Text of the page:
Still, De Rosa's positive contribution to the secondary literature is not conditional upon whether these other accounts fail, or on whether her argument somehow defeats them. In Chapter 5, we get the main part of what is in fact a fine and compelling account, the explanatory value of which, De Rosa maintains, derives partly from its capacity to solve a puzzle she finds lurking in Descartes' remarks about sensory representation. The puzzle is this: In order for an idea to be an idea of x it must represent x as it is (or, as she puts it: 'it cannot represent x as other than it is ...' (2)). So, if an idea does not represent x as it is, it is not an idea of x (2). Given that an idea of x is said to misrepresent x insofar as it represents x as other than it is, and that sensory ideas are said to misrepresent their objects, De Rosa asks: 'How can a sensory idea be a representation of x and yet misrepresent x at the same time?' (2). In other words, if the sensory idea of x misrepresents x, which is to say that this sensory idea represents x as other than it is, then this sensory idea could not be an idea of x after all. So, to make room for Descartes' claim that sensory ideas misrepresent their objects, De Rosa sets out to solve this puzzle.
De Rosa's account assumes two explanatory components: the phenomenal (or sensory) component, which involves the qualia arising from the causal interaction between mind and body, and an ideational (or intellectual) component, which serves to inform or to organize the qualia into an intelligible presentation (148-9). This ideational component, she says, explains the 'descriptive' aspect of sensory experience: the idea introduces the 'latent conceptual description of the object' (144). The result of the 'fusion' of these two components is a sensory representation. She calls this a Descriptivist-Causal account. On this view, the sensory representation of the sun, which Descartes would say is the adventitious idea of the sun, is analyzed as follows: The qualia are occasioned via the mind-body union, where via one's sensory organs the sun supposedly causes certain motions to be present in the brain, resulting in mental qualia). These qualia are in turn organized by way of an occurring idea. In several places De Rosa claims that the idea doing the organizing is the innate idea of body (e.g., 129, 154). In other places, however, she suggests that it is the innate idea of the kind of object being represented (148). So, in the case now under discussion, it would be the innate idea of a sun (where 'sun' denotes a kind of object).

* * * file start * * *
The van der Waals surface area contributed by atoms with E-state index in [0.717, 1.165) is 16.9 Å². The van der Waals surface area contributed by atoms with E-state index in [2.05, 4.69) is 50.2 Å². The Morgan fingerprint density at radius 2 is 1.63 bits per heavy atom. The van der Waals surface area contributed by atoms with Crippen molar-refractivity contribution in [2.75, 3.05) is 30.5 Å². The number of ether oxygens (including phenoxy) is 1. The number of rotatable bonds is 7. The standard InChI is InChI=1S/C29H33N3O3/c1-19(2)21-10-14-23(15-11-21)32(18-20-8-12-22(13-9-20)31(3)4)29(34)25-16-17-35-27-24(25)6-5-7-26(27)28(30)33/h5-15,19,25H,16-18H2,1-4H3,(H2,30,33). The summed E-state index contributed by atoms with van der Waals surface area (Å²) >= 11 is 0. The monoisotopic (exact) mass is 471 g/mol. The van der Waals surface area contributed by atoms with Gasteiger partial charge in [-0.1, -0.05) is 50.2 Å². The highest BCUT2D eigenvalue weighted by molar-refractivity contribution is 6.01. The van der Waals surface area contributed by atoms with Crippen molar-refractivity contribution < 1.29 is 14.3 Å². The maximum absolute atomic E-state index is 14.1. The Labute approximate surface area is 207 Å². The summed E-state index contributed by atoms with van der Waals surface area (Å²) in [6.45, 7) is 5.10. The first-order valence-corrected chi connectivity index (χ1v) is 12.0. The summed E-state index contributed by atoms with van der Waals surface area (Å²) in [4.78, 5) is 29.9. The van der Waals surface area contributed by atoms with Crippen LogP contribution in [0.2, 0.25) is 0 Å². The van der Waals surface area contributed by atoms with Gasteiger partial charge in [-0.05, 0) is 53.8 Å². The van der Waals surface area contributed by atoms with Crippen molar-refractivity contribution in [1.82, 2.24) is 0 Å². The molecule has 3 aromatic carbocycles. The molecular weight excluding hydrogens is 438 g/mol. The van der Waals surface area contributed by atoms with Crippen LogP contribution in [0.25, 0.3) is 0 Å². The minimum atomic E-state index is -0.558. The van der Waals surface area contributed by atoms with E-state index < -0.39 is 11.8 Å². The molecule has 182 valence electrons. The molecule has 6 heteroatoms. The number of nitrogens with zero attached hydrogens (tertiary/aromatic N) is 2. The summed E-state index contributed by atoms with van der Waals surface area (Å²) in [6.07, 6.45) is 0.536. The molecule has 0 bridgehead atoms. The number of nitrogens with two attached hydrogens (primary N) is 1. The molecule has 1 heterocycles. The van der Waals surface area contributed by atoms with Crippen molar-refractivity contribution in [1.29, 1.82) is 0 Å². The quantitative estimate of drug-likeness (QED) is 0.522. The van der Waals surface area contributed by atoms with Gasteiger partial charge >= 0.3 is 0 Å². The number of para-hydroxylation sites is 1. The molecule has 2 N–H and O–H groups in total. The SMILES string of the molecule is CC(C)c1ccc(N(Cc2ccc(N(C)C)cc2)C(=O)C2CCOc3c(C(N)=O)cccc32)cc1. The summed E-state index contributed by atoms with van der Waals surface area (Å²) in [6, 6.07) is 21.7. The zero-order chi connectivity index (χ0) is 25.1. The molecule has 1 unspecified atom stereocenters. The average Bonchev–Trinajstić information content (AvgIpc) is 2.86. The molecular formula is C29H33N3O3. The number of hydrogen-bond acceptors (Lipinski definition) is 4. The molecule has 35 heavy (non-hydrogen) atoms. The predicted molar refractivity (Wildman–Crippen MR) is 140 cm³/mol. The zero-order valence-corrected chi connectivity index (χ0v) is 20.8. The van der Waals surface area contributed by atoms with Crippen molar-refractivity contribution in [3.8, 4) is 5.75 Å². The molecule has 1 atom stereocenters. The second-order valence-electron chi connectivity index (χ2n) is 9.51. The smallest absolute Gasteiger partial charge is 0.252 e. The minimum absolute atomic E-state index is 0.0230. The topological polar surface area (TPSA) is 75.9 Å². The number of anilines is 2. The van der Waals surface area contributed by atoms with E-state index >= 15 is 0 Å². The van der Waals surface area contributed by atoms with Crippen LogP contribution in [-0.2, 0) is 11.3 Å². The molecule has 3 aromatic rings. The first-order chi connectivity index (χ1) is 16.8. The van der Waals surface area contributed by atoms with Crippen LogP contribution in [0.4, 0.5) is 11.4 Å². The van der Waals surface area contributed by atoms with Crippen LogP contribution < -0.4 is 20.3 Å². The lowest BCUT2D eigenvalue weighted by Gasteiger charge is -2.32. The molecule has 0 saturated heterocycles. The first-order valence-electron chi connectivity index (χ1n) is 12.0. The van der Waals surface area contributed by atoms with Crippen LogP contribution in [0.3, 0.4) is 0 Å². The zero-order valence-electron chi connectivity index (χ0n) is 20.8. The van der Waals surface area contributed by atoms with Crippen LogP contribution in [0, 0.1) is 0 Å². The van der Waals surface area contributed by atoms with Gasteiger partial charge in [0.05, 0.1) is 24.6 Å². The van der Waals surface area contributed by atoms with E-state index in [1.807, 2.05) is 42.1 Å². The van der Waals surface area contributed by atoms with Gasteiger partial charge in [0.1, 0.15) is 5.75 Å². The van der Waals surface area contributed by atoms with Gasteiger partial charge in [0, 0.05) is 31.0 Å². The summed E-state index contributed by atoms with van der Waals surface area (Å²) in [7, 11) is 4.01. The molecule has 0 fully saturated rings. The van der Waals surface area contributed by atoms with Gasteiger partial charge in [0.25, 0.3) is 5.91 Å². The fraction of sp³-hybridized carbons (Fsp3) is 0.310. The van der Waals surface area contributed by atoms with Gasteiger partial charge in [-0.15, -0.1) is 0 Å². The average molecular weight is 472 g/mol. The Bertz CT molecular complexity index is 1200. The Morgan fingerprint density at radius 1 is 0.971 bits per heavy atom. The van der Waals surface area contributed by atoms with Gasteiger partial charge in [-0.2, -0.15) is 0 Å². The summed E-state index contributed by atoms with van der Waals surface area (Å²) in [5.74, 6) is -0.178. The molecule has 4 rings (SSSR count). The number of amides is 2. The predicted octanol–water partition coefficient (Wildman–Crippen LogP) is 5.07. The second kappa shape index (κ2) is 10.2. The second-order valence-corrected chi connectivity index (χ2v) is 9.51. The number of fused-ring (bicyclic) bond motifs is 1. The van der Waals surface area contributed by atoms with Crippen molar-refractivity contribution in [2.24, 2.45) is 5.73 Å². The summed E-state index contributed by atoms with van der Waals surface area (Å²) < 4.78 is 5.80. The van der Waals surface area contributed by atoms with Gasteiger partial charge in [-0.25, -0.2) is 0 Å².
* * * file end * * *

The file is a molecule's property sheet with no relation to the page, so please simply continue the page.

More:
One question immediately arises: What determines the idea's being of the sun? What summons the appropriate innate idea so that the perceiver is presented with a sensory representation of the sun? De Rosa argues that it is not the 'causal connection' (144) that holds only between motions in the brain and the occurring qualia. Nor is it the extra-mental sun that is (causally) responsible for the idea's being of the sun. Rather, the mind determines the object of ideation, by way of the occurring idea, and this is accomplished via the latent conceptual description of the object possessed by the organizing idea (144). So, that the idea represents the sun and not some other object is determined internally by the mind (via some set of latent descriptive features) and not externally by the sun (via the causal relation between the sun's formal reality and the idea's objective reality).